By Keith Lacey
Harold Cox counts the days – literally – since he was given a second chance at life.
Not only was last Friday his 77th birthday, but it marked day 1,091 when his hockey buddies from the Friday morning pickup hockey in Oliver saved his life.
On the morning of Jan. 17, 2014, Cox, then age 74, suffered a massive heart attack near the end of a two-hour game at the Oliver Arena.
Five of his longtime buddies and fellow hockey players immediately went to work knowing this was a life-and-death situation and saved his life by performing cardiopulmonary resuscitation and then shocking his heart using an Automated External Defibrillator (AED).
It was estimated that Cox’s heart had stopped for close to five minutes before being brought back to life.
Cox has made a remarkable recovery since that frightening incident.
Not only was he back on skates in a matter of months, but he and his wife Audrie have continued to travel the world, he continues to work out regularly at the gym and still plays a ton of golf.
Two weeks after the incident, Cox underwent successful triple bypass surgery at Kelowna General Hospital.
Three years later, Cox said he weighs less than he did three years ago and feels in better physical condition than he has in many years, which is saying a lot because he’s adhered to a strict fitness regiment most of his adult life.
To celebrate his birthday and thank all of his hockey buddies, Cox bought them beer and pizza Friday morning after his regular Friday morning skate.
Four of the five hockey players who worked together to save Cox’s life were at Friday’s special birthday celebration. They included Jeff Crowley, Doug Hume, Marty Whiteman and Bryan Coles. Steve Arstad no longer lives in Oliver.
“I just wanted to thank these four guys and Steve … who helped save my life,” said Cox.
Ironically, the day he suffered his massive heart attack the AED inside the Oliver Arena was locked inside the Zamboni room and it was only through good luck that the arena attendant was nearby to allow relatively quick access to the machine, said Cox.
Cox told the roomful of his 20 hockey buddies that he truly treasures every single day since he was shocked back to life.
He literally counts every day since this happened and Friday marked 1,091 days since he was given a second chance at life, said Cox.
Being able to return to playing hockey and skating on the same ice with the men who saved his life and all the others from the Friday morning crew is something he treasures, said Cox.
He and his wife have continued their passion of travelling the world and left this past weekend for Dubai and will be joining a large contingent from the Rotary Club of Osoyoos for an extended tour of South Africa later this week, he said.
He and his wife have travelled to Portugal, Spain and Mexico in the past three years and have now visited more than 50 countries during their marriage, he said.
His passion for the game of hockey is stronger than ever and it’s no coincidence the life-changing incident happened playing the game he and his buddies love.
“Hockey is the reason I’m here today,” he said.
Crowley said it’s very ironic that he and several friends had taken a course in Osoyoos on how to properly use an AED only days before Cox suffered his massive heart attack.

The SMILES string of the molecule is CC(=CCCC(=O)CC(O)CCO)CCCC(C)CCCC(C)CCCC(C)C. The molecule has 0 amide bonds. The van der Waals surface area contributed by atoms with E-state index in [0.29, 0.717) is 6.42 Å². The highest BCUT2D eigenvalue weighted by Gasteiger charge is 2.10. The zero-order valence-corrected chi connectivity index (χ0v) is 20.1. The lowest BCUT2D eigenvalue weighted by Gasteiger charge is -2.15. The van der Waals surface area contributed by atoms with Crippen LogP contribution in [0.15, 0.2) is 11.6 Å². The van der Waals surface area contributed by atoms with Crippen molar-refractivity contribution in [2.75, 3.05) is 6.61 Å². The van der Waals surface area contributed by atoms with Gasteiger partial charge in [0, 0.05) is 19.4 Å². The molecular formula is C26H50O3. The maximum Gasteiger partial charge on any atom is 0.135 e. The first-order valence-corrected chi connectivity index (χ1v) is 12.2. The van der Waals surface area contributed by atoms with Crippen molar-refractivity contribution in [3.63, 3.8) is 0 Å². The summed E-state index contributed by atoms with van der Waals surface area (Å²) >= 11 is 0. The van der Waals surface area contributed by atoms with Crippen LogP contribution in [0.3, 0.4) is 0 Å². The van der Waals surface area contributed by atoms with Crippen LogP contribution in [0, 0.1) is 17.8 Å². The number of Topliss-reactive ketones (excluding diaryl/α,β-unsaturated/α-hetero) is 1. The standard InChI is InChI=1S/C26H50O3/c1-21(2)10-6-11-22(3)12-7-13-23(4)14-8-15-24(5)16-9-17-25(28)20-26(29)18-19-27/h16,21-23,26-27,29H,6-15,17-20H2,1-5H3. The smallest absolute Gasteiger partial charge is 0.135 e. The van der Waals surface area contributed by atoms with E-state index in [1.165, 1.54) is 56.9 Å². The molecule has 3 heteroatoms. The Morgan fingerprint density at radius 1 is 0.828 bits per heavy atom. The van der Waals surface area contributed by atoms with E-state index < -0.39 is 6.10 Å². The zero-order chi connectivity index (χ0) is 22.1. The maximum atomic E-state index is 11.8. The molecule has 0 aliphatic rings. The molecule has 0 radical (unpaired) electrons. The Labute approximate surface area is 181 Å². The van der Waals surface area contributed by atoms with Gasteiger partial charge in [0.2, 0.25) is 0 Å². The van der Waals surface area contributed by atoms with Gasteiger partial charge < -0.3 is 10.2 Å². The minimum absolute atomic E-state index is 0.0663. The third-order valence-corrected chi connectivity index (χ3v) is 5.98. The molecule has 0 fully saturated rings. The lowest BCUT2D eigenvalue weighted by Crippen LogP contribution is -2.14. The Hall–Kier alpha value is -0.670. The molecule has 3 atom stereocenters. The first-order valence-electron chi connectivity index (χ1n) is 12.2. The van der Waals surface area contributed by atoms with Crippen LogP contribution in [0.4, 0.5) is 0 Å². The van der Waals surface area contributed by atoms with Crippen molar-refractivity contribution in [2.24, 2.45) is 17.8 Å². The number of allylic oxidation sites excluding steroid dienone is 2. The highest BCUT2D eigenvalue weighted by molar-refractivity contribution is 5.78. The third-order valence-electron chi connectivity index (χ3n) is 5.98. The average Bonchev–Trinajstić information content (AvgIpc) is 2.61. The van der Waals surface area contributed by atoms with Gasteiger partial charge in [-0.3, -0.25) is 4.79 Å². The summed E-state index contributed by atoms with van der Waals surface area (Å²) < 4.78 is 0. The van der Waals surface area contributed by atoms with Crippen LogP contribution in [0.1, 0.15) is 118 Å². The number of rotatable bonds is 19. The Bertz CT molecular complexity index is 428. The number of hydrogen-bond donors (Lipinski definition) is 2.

On the day in question, that training came in very handy and the AED did exactly what it was designed to do as it was obvious Cox’s heart had stopped, said Crowley.
The majority of players who play every Friday morning in Oliver have been good friends for many years, but this incident brought them even closer together, said Crowley.
“Everybody that was here that day was part of it (saving Cox’s life),” said Crowley. “We were a close group before, but this has really brought us even closer together.”
Crowley agreed it was fate that Cox’s heart attack happened on the ice where his friends were, rather than half an hour later driving home.
“Hockey saved Harold’s life,” he said.
Whiteman said he can remember that day like it happened yesterday.
“We all knew it was serious and we had to do something,” he said. “When he hit the ice that hard, we all knew it was a heart attack. His colour had changed and he was just lying there dead on the ice.
“Fortunately, we were able to get that AED on him and shock him back to life. When that first jolt hit him, his body literally jumped a foot in the air … but we had him back.”
This incident has particular emotional resonance with him because he lost his father to a similar massive heart attack at the tender age of 53 many years ago, said Whiteman.
“He had this massive heart attack and just died alone on the floor, while on vacation in Calgary,” he said. “Unfortunately, he didn’t get a second chance. That’s why it means a lot to everybody that was there that day that not only was Harold saved, but he’s fully recovered and really enjoying life.
“It was an experience you don’t ever forget. It’s hard to believe it has been three years already.”
Cox said buying beer and pizza for the boys is the least he could do.
“I just wanted to let the boys know how appreciative I am for what they did for me,”
he said. “I have been able to enjoy 1,091 more days and hopefully many more because of what happened that day.”
The story of how his hockey buddies saved Cox’s life went national and has resulted in AEDs being installed in virtually every hockey arena in Canada.
There was also a brief feature about how his life was saved during an intermission segment on Hockey Night in Canada a couple of years ago.
Cox and his wife have also donated funding to purchase several AEDs at public buildings in Osoyoos over the past couple of years.